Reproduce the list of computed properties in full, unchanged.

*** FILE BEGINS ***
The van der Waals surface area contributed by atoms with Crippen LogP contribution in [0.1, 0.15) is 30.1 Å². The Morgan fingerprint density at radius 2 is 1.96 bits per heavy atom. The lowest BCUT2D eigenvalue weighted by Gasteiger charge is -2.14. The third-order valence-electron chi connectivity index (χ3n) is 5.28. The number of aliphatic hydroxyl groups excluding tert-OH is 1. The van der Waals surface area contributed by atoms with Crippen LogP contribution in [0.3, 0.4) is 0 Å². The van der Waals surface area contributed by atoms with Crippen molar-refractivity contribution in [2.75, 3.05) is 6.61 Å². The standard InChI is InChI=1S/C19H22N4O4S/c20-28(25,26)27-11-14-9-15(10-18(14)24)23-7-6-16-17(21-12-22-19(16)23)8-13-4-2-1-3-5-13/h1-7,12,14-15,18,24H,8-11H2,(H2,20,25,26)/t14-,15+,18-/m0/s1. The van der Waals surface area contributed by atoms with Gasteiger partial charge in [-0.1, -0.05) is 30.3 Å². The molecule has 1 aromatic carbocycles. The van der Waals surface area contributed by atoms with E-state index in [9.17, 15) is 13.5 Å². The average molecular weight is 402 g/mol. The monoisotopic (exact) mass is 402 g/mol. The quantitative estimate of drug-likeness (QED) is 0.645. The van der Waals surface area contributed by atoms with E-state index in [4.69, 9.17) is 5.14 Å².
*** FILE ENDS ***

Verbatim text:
The van der Waals surface area contributed by atoms with Crippen LogP contribution in [0.1, 0.15) is 30.1 Å². The Morgan fingerprint density at radius 2 is 1.96 bits per heavy atom. The lowest BCUT2D eigenvalue weighted by Gasteiger charge is -2.14. The third-order valence-electron chi connectivity index (χ3n) is 5.28. The number of aliphatic hydroxyl groups excluding tert-OH is 1. The van der Waals surface area contributed by atoms with Crippen LogP contribution in [0.3, 0.4) is 0 Å². The van der Waals surface area contributed by atoms with Crippen molar-refractivity contribution in [2.75, 3.05) is 6.61 Å². The standard InChI is InChI=1S/C19H22N4O4S/c20-28(25,26)27-11-14-9-15(10-18(14)24)23-7-6-16-17(21-12-22-19(16)23)8-13-4-2-1-3-5-13/h1-7,12,14-15,18,24H,8-11H2,(H2,20,25,26)/t14-,15+,18-/m0/s1. The van der Waals surface area contributed by atoms with Gasteiger partial charge in [-0.1, -0.05) is 30.3 Å². The molecule has 1 aromatic carbocycles. The van der Waals surface area contributed by atoms with E-state index in [9.17, 15) is 13.5 Å². The average molecular weight is 402 g/mol. The monoisotopic (exact) mass is 402 g/mol. The quantitative estimate of drug-likeness (QED) is 0.645. The van der Waals surface area contributed by atoms with E-state index in [4.69, 9.17) is 5.14 Å².